Last Thursday, the U.S. Senate's Joint Committee on Taxation published a three-volume, 2,700 page report describing what the committee had learned of the tax shelters used by Enron Corporation to reduce and in some cases avoid paying U.S. corporate income tax.
The year-long investigation into Enron's shenanigans produced a high level of awe from Senators who knew big corporations use tax shelters to lower their tax bills but didn't know quite how much of an industry the practice is. "Instead of drilling for oil and gas, Enron was drilling the tax code, looking for ways to find more and more tax shelters," said Senator John B. Breaux (D-LA).
Senator Charles Grassley (R-IA), chairman of the committee, was struck by what he called "unbridled greed and blatant disregard for the law of fairness." At issue may not be the legality of the tax avoidance schemes Enron used as much as the fact that observers feel a lack of ethics was behind the actions. "What hit me the most was the moral fiber of the people involved," Senator Grassley said.
Robert Hermann, Enron's former lead tax counsel, responds to the claims of outrage by standing behind the legality of the transactions that were used. He has worked with investigators in attempt to help them understand what transpired. In one deal, reported last summer in The Washington Post, Enron increased its reported profit by $225 million by lending itself money to boost its investment in its headquarters building and then claiming a huge depreciation deduction. Investors reading Enron's financial statements could not detect that this one-time windfall had not come from its business operations. ["Concerns Grow Amid Conflicts," The Washington Post, July 30, 2002]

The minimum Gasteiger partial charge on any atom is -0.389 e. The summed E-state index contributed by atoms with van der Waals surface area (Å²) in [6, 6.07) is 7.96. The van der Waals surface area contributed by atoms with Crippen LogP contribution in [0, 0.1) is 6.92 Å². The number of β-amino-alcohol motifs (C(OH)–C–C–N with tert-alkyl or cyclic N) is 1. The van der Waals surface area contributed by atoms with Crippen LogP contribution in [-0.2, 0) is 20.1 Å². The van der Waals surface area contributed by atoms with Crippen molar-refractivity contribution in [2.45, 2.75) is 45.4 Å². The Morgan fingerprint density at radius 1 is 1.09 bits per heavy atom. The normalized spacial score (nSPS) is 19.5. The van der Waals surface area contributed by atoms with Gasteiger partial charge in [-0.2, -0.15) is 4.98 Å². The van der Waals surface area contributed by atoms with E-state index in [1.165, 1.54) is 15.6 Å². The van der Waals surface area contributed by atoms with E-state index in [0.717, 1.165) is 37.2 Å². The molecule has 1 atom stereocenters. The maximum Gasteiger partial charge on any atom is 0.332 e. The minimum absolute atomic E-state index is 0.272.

Like many others at Enron, Mr. Hermann realized things were getting out of hand and claims he tried, unsuccessfully, to get an audience with Kenneth Lay, Enron's CEO, to explain the matter. Prior to the company's bankruptcy filing late in 2001, many of Enron's business divisions were falling short of earnings targets, and the tax department was asked to help pick up the slack by engineering tax-saving strategies that could enhance the company's bottom line.
Those strategies amounted to revenue distortion on Enron's financial statements of nearly $2 billion while the company was saving the same amount in federal income taxes. Tax shelters used by Enron were designed by leading Wall Street firms including Bankers Trust (now Deutsche Bank), Chase Manhattan (now part of J.P. Morgan Chase & Co., Inc.), and signed off on by accountants at Arthur Andersen and Deloitte & Touche and lawyers at Vinson & Elkins, Shearman & Sterling, King & Spalding, and Akin Gump Strauss Hauer & Feld.
Enron paid millions of dollars for opinion letters prepared by the lawyers and accountants, attesting to the legality and legitimacy of the shelters. Before going under, Enron created 881 offshore subsidiaries as part of its strategy to shelter tax dollars.
Enron is not alone in its deception. Documents found at Enron show that other companies, including General Electric, Microsoft, American International Group, Merck, and others were using the same types of shelters.